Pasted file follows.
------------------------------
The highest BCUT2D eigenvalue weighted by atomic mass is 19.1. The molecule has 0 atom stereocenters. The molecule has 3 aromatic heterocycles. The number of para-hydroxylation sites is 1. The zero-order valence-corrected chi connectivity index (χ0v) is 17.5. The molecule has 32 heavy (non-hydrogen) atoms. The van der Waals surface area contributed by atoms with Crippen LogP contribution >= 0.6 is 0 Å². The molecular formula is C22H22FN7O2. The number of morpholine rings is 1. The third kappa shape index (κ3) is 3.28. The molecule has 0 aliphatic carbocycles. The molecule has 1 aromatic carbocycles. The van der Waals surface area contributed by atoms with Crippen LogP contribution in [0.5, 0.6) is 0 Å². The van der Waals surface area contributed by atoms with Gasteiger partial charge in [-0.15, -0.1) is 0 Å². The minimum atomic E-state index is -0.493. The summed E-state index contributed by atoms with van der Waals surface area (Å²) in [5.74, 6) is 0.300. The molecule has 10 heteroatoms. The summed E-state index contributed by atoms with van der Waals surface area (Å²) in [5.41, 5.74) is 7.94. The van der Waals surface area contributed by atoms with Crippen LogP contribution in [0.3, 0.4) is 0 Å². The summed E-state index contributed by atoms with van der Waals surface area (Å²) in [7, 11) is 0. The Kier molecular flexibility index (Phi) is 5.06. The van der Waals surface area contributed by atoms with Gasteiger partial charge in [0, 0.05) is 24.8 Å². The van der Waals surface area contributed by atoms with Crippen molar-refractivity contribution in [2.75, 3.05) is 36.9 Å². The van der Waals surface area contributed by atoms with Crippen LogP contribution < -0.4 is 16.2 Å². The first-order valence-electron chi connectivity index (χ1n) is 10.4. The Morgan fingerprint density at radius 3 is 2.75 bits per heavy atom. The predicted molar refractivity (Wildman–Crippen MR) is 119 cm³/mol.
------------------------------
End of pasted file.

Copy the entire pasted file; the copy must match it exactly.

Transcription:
The highest BCUT2D eigenvalue weighted by atomic mass is 19.1. The molecule has 0 atom stereocenters. The molecule has 3 aromatic heterocycles. The number of para-hydroxylation sites is 1. The zero-order valence-corrected chi connectivity index (χ0v) is 17.5. The molecule has 32 heavy (non-hydrogen) atoms. The van der Waals surface area contributed by atoms with Crippen LogP contribution >= 0.6 is 0 Å². The molecular formula is C22H22FN7O2. The number of morpholine rings is 1. The third kappa shape index (κ3) is 3.28. The molecule has 0 aliphatic carbocycles. The molecule has 1 aromatic carbocycles. The van der Waals surface area contributed by atoms with Crippen LogP contribution in [0.5, 0.6) is 0 Å². The van der Waals surface area contributed by atoms with Gasteiger partial charge in [-0.15, -0.1) is 0 Å². The minimum atomic E-state index is -0.493. The summed E-state index contributed by atoms with van der Waals surface area (Å²) in [5.74, 6) is 0.300. The molecule has 10 heteroatoms. The summed E-state index contributed by atoms with van der Waals surface area (Å²) in [5.41, 5.74) is 7.94. The van der Waals surface area contributed by atoms with Crippen LogP contribution in [0.3, 0.4) is 0 Å². The summed E-state index contributed by atoms with van der Waals surface area (Å²) in [7, 11) is 0. The Kier molecular flexibility index (Phi) is 5.06. The van der Waals surface area contributed by atoms with Gasteiger partial charge in [0, 0.05) is 24.8 Å². The van der Waals surface area contributed by atoms with Crippen molar-refractivity contribution in [2.75, 3.05) is 36.9 Å². The van der Waals surface area contributed by atoms with Crippen LogP contribution < -0.4 is 16.2 Å². The first-order valence-electron chi connectivity index (χ1n) is 10.4. The Morgan fingerprint density at radius 3 is 2.75 bits per heavy atom. The predicted molar refractivity (Wildman–Crippen MR) is 119 cm³/mol.